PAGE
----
Harman Surges Into U.S. Open Lead, Thomas Sets Record


Numbers like these are not supposed to exist at a U.S. Open.

For a tournament that prides itself in being the most difficult in all of golf, an exceptional number of players seem to have figured it out.

Through 54 holes, 42 players are under-par. Of the top 5 all-time lowest 54 scores in the 117 years of U.S. Open championships, this week’s field at Erin Hills owns numbers 2-5.

Coming into the week, only three players have finished the U.S Open double-digits under-par in its 122-year history, but through three rounds this year, five players are already 10-under-par or better.

Through three rounds, five different players have shot a round of seven-under or better, more than double the record for any one four-round U.S. Open.

Somebody even shot a 9-under 63 today, the new all-time low mark for the tournament that has been played annually since 1895.

But don’t take all that as complaining. This U.S. Open might have lower scores than fans are used to, but this particular tournament has still been absolutely riveting.

Going into the final round, there are more than a dozen players who still have legitimate title hopes. No player in the top 16 has ever won a major, meaning there is the potential for a LOT of Sunday movement.

It is shaping up to be an all-time classic.

This tournament has not been just numbers, however. Players are attached to those numbers, and through 54 holes, the best of those players has been the surprising and diminutive Brian Harman, whose accuracy and precision have allowed him to take the lead at -12.

One back of Harman is Justin Thomas, the aforementioned player who exploded up the leaderboard with an unfathomable 9-under 63, along with Englishman Tommy Fleetwood and big-hitting American Brooks Koepka.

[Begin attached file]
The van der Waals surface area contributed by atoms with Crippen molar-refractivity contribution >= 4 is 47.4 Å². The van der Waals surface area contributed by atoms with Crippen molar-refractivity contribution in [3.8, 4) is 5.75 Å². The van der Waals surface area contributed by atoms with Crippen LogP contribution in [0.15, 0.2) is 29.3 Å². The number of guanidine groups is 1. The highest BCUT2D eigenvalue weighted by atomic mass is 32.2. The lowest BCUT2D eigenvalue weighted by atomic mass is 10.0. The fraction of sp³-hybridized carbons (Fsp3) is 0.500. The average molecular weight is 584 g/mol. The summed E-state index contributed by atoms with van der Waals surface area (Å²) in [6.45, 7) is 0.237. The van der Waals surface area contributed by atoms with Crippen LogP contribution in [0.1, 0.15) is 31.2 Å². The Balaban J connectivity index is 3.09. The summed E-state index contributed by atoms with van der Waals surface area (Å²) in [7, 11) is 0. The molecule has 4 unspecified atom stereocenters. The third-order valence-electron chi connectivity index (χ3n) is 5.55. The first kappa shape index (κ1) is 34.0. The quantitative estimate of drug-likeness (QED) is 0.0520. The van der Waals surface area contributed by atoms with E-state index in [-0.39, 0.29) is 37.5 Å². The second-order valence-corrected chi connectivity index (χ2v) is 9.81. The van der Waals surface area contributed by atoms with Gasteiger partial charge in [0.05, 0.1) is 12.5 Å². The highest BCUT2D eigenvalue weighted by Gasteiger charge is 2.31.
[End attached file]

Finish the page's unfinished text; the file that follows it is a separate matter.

Other notables near the lead are the wildly popular Rickie Fowler (-10), PLAYERS Champion Si Woo Kim (-9), and Ryder Cup extraordinaire Patrick Reed (-8).

Whether the wind picks up and the U.S. Open finally starts to look like the U.S. Open, or current conditions persist and the entire recordbook is obliterated, this truly does look like anyone’s tournament.

Top 10

1 Brian Harman -12
T2 Justin Thomas -11
T2 Tommy Fleetwood -11
T2 Brooks Koepka -11
5 Rickie Fowler -10
6 Si Woo Kim -9
T7 Patrick Reed -8
T7 Russell Henley -8
T7 Charley Hoffman -8
T10 Bill Haas -7
T10 Brendan Steele -7
T10 Brandt Snedeker -7
T10 Xander Schauffele -7


T14 Hideki Matsuyama -6
T17 Louis Oosthuizen -4
T17 Sergio Garcia -4
T17 Paul Casey -4
T26 Zach Johnson -3
T26 Matthew Fitzpatrick -3
T26 Jim Furyk -3
T30 Steve Stricker -2
T30 Kevin Chappell -2
T35 Branden Grace -1
T35 Matt Kuchar -1
T35 Andrew Johnston -1
T56 Lee Westwood +3
T59 Keegan Bradley +4
T59 Jordan Spieth +4
T59 Kevin Kisner +4
T59 Stewart Cink +4
T64 Ernie Els +5

Performance of the Day

Justin Thomas fired a 9-under 63 on Saturday at Erin Hills, breaking Johnny Miller’s U.S. Open record.

How Harman Did It

Brian Harman is in the midst of a tremendous season, even winning last month at the Wells Fargo Championship, but his 54-hole lead is still a surprise.

While he hits further than most think a player his size would, he is nowhere near the bomber that many thought was necessary to capture a course of this length.

The 30-year-old is also in completely new territory: his best career finish in a major is T26, and he has never even made the cut in a U.S. Open before this week.

Like in the first two rounds, where he shot 67-70, Harman is in the lead because he has been scary accurate.